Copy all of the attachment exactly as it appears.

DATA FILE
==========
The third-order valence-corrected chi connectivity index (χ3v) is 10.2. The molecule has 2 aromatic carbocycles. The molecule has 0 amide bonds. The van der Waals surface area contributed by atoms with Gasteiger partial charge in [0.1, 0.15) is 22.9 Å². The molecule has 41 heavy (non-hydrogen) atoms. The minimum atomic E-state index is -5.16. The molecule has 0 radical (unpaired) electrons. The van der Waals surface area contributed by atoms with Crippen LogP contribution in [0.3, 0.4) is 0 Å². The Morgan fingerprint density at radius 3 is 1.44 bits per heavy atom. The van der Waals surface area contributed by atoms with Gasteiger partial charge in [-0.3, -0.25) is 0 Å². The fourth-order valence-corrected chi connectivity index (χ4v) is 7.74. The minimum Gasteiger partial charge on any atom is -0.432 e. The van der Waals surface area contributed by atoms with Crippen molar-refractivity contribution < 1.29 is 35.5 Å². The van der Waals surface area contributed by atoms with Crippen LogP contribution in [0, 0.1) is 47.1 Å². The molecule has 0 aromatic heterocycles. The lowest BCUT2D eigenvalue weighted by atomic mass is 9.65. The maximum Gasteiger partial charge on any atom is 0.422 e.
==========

The third-order valence-corrected chi connectivity index (χ3v) is 10.2. The molecule has 2 aromatic carbocycles. The molecule has 0 amide bonds. The van der Waals surface area contributed by atoms with Gasteiger partial charge in [0.1, 0.15) is 22.9 Å². The molecule has 41 heavy (non-hydrogen) atoms. The minimum atomic E-state index is -5.16. The molecule has 0 radical (unpaired) electrons. The van der Waals surface area contributed by atoms with Crippen LogP contribution in [0.3, 0.4) is 0 Å². The Morgan fingerprint density at radius 3 is 1.44 bits per heavy atom. The van der Waals surface area contributed by atoms with Gasteiger partial charge in [-0.3, -0.25) is 0 Å². The fourth-order valence-corrected chi connectivity index (χ4v) is 7.74. The minimum Gasteiger partial charge on any atom is -0.432 e. The van der Waals surface area contributed by atoms with Crippen molar-refractivity contribution < 1.29 is 35.5 Å². The van der Waals surface area contributed by atoms with Crippen LogP contribution in [0, 0.1) is 47.1 Å². The molecule has 0 aromatic heterocycles. The lowest BCUT2D eigenvalue weighted by atomic mass is 9.65. The maximum Gasteiger partial charge on any atom is 0.422 e.